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Building a Post Frame Home | Installing Metal Siding + Trims | Remington | Part 16


Installing metal siding on a barndoinium

Welcome back to MR Post Frame. We are back here at the Remington Build. I'm currently working with this trim, specifically designed to cover the grade board and complement the siding. In my opinion, it adds a much cleaner look. When you bring in dirt, the grade board and Tyvek are hidden, enhancing the overall appearance of the exterior of your barndominium.


Now, let's talk about Wayne's coating. If you're running the Wayne's coating along the bottom before the top, precision in making cuts is crucial. I learned the hard way that poorly executed cuts allow flexing and movement. When going around windows, ensure a clean cut, and use a supporting technique on the other side to maintain alignment.


Post frame home metal siding and trim install

Moving on to door trim, our approach involves running a bead of silicone along the brick molding and placing the J trim flush with the top. This creates a seamless foundation for steel installation. As for metal corners, careful consideration of the outside corners is necessary. Over-tightening screws on the side can cause oil canning, so back them off slightly for a balanced result.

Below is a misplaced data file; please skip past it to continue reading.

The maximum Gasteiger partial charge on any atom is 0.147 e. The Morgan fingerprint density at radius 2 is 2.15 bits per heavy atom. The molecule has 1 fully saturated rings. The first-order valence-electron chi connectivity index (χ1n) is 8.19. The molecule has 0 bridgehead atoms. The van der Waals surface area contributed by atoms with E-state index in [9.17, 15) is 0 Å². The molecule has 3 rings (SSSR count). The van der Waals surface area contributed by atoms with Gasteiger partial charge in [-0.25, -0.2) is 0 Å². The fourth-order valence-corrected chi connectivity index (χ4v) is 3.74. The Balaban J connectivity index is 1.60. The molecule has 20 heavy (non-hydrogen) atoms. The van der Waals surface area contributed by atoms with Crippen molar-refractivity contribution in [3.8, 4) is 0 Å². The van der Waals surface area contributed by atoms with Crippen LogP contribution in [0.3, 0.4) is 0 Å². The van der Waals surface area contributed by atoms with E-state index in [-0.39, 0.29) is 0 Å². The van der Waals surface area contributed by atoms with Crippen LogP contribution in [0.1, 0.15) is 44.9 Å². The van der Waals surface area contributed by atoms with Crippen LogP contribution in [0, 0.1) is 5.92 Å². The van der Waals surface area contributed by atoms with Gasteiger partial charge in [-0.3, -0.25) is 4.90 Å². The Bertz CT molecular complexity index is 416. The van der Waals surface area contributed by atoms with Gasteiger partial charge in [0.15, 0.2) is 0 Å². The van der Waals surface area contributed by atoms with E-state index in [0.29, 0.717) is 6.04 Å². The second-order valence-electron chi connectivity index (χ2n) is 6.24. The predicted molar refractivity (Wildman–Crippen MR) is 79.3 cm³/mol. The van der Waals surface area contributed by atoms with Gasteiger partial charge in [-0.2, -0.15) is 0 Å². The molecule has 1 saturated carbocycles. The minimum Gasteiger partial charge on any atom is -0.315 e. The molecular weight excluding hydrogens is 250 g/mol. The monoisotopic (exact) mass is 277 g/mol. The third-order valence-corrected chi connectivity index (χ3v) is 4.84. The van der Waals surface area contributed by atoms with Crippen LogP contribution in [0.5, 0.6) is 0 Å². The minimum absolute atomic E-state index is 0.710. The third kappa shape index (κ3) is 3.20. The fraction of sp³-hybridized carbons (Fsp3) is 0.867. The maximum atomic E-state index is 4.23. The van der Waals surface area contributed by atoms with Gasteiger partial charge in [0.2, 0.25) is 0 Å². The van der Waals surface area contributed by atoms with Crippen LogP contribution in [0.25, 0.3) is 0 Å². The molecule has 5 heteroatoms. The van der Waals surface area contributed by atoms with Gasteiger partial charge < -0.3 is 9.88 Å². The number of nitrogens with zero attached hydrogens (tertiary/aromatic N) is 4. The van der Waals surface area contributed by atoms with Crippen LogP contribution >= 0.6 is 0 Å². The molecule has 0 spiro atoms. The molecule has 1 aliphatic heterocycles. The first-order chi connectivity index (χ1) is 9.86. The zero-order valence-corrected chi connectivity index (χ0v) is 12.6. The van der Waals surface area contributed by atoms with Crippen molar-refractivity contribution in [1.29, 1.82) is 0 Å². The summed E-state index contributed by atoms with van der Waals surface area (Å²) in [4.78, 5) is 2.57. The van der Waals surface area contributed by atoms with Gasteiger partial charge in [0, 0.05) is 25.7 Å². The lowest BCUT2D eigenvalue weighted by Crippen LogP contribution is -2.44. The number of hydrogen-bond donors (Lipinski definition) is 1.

For FJ trim (soffit), we determine its placement by measuring down from the fascia board. This ensures a precise and aligned positioning. When organizing metal sheets, efficiency is key. We're mindful of handling the first full sheet, ensuring it's level before proceeding.


During roof trim installation, we prioritize a level first piece to establish a solid foundation. Precision is crucial to avoid issues down the line. Corner trims require careful tightening to prevent structural integrity compromise.


Barndomium DIY Exterior

Wrapping up, there's a sliding door awaiting installation. Once that's in place, we'll complete the steel work. Excitingly, the ceilings are still open, and steel ceilings are planned for the future. Next week, we're going to be framing up the interior, and when we do that, we will frame up the porches as well. We find it easier to let the electrician come before we get the steel ceiling so that he can get the lights just where he wants them and then we can come back through and make custom holes to fit the lights. I just find it's easier to run the wire, then come in, put the ceiling in, make custom holes for them, and then they can hook their wiring up.


We're thrilled with the progress using metal from Delta Metals. Their trims, with half-inch hems, make the assembly super smooth. Looking ahead, we have a 60 by 80 project on the horizon, which promises to be an exciting endeavor. As we continue with these builds, we appreciate your questions and engagement. Stay tuned for more insights in our Patreon build group. We appreciate your support and hope you found this post helpful! For more in depth details check out our YouTube video of this entire process!


Thank you,

MR Post Frame



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